All automatic transaxles use Dexron®II or equivalent Automatic Transmission Fluid (ATF).
See Figure 1
You should inspect the automatic transaxle gear oil at 3,000 miles (4,831 km) or once a month, at this point you should correct the level or replace the oil as necessary. There is a dipstick at the right rear of the engine. It has a scale on each side, one for COLD and the other for HOT . The transmission is considered hot after 15 miles of highway driving. Park the car on a level surface with the engine running. If the transaxle is not hot, shift into Drive, Low, then Park. Set the handbrake and block the wheels.
The fluid level should be checked when the engine is at normal operating temperature and engine running. The COLD range is used for reference only.
Remove the dipstick, wipe it clean, then reinsert it firmly. Remove the dipstick and check the fluid level on the appropriate scale. The level should be at the Full mark. If the level is below the Full mark, add Dexron®II Automatic Transmission Fluid (ATF) as necessary, with the engine running, through the dipstick tube. Do not overfill, as this may cause the transaxle to malfunction and damage itself.
DRAIN AND REFILL
See Figures 2, 3, 4 and 5
It is recommended that the automatic transaxle fluid be changed every 30,000 miles (48,309 km). If the vehicle is normally used in severe service, the interval should be halved. You may also want to change it if you have bought your car used or if it has been driven in water deep enough to reach the transaxle case.
- Run the engine until it reaches normal operating temperature then turn the key to the OFF position.
- Jack up the front of the car and support it on safety stands if necessary to gain access.
If there is no drain plug, the fluid pan must be removed. On newer models, there is a hexagonal drain plug near the oil pan.
- If equipped with a drain plug, position a suitable container, then remove the plug and drain the transaxle.
- If not equipped with a drain plug, partially remove the pan screws until the pan can be pulled down at one corner. Place a container under the transaxle, then lower a rear corner of the pan and allow the fluid to drain.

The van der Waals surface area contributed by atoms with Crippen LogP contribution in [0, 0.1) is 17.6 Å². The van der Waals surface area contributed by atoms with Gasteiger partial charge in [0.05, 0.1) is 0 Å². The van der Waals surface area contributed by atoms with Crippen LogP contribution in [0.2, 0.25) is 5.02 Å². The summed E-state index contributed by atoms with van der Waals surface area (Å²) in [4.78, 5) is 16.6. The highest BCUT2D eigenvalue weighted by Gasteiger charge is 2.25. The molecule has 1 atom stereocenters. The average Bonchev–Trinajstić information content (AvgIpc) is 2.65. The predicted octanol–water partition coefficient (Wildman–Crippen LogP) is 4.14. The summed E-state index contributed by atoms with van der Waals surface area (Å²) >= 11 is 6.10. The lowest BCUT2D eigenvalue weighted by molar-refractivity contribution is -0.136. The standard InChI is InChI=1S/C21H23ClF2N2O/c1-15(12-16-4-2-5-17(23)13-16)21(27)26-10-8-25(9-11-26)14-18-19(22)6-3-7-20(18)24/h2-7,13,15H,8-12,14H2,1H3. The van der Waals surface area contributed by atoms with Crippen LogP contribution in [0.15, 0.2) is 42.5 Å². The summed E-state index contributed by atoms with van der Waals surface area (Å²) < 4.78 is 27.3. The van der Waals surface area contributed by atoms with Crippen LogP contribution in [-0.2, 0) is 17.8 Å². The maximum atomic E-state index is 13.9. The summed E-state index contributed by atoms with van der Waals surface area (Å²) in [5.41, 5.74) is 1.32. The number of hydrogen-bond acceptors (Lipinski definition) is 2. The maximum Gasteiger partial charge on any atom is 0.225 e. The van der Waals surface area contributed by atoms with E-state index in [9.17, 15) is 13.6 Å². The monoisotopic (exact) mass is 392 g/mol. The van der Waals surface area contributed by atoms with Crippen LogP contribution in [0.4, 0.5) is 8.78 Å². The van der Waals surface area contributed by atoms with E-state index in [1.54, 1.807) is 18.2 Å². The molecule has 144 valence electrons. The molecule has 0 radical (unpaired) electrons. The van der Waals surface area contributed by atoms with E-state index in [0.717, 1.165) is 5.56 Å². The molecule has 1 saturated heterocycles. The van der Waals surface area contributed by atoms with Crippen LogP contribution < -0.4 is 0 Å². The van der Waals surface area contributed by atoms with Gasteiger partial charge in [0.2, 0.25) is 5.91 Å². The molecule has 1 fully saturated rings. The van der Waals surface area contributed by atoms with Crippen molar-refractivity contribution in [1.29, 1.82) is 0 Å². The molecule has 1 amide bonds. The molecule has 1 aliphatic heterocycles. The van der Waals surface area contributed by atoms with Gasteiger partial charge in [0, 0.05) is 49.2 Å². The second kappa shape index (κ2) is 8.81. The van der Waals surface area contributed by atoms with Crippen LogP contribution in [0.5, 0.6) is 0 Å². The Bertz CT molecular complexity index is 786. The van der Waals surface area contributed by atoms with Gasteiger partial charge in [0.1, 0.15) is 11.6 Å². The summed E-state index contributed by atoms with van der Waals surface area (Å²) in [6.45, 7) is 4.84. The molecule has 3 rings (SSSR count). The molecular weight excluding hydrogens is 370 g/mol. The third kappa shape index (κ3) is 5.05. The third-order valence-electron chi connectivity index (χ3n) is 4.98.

- After draining, remove the pan screws completely, then the pan and gasket. On RL4F031A and RL4F01A transaxles, remove the drain plug in the side of the case or oil pan.
- Clean the pan thoroughly and allow it to air dry. If you wipe it out with a rag, be sure there is no lint left behind to clog the oil passages.
It is very important to clean the old gasket from the oil pan, to prevent leaks upon installation. A razor blade does an excellent job.
- Install the pan using a new gasket and a small bead of RTV sealant; be sure to apply sealant around the outside of the pan bolt holes. Tighten the pan screws evenly in rotation from the center outwards, to 43-61 inch lbs. (5-7 Nm), then lower the vehicle.
- It is a good idea to measure the amount of fluid drained to determine how much fresh fluid to add. This is because some part of the transaxle, such as the torque converter, will not drain completely and using the dry refill amount specified in the Capacities chart may lead to overfilling. Fluid is added through the dipstick tube. Make sure that the funnel, hose or whatever your are using is completely clean and dry before pouring transaxle fluid through it. Use Dexron®II automatic transmission fluid.
- Replace the dipstick after filling. Start the engine and allow it to idle. DO NOT race the engine.
- After the engine has idled for a few minutes, shift the transaxle slowly through the gears, then return the lever to PARK . With the engine idling, check the fluid level on the dip stick. It should be between the H and L marks. If below L , add sufficient fluid to raise the level to between the marks.
- Drive the car until the transaxle is at operating temperature. The fluid should be at the H mark. If not, add sufficient fluid until this is the case. Be careful not to overfill; overfilling causes slippage, overheating and seal damage.
If the drained fluid is discolored (brown or black), thick or smells burnt, serious transaxle problems due to overheating should be suspected. Your car's transaxle should be inspected by a transaxle specialist to determine the cause.
PAN AND FILTER SERVICE
See Figures 2, 3, 4 and 5
- Raise and safely support the vehicle on jackstands.
- Place a container under the transaxle to catch the oil when the pan is removed.
- If equipped with a drain plug, remove the plug and drain the transaxle.
- Remove the transaxle pan bolts and lower the pan.
If the pan sticks, bump it with a soft hammer to break it loose.
- Remove the control valve body, oil strainer plate bolts and the plate.
If the separator plate shows signs of scratches or damage, replace it.
- Using a putty knife, clean the gasket mounting surfaces.
- Clean the pan with soap and water. Dry the pan, but be careful not to get any lint in it. Be sure to keep the pan magnet(s) in place.
- Attach the oil strainer plate and control valve body.
- Position a new gasket and sealant on the pan. After allowing the sealant to cure for a few minutes, raise the pan into position. Torque the oil pan bolts to 43-61 inch lbs. (5-7 Nm).
- Remove the jackstands and lower the vehicle.
- Refill the transaxle with DEXRON®II automatic transmission fluid.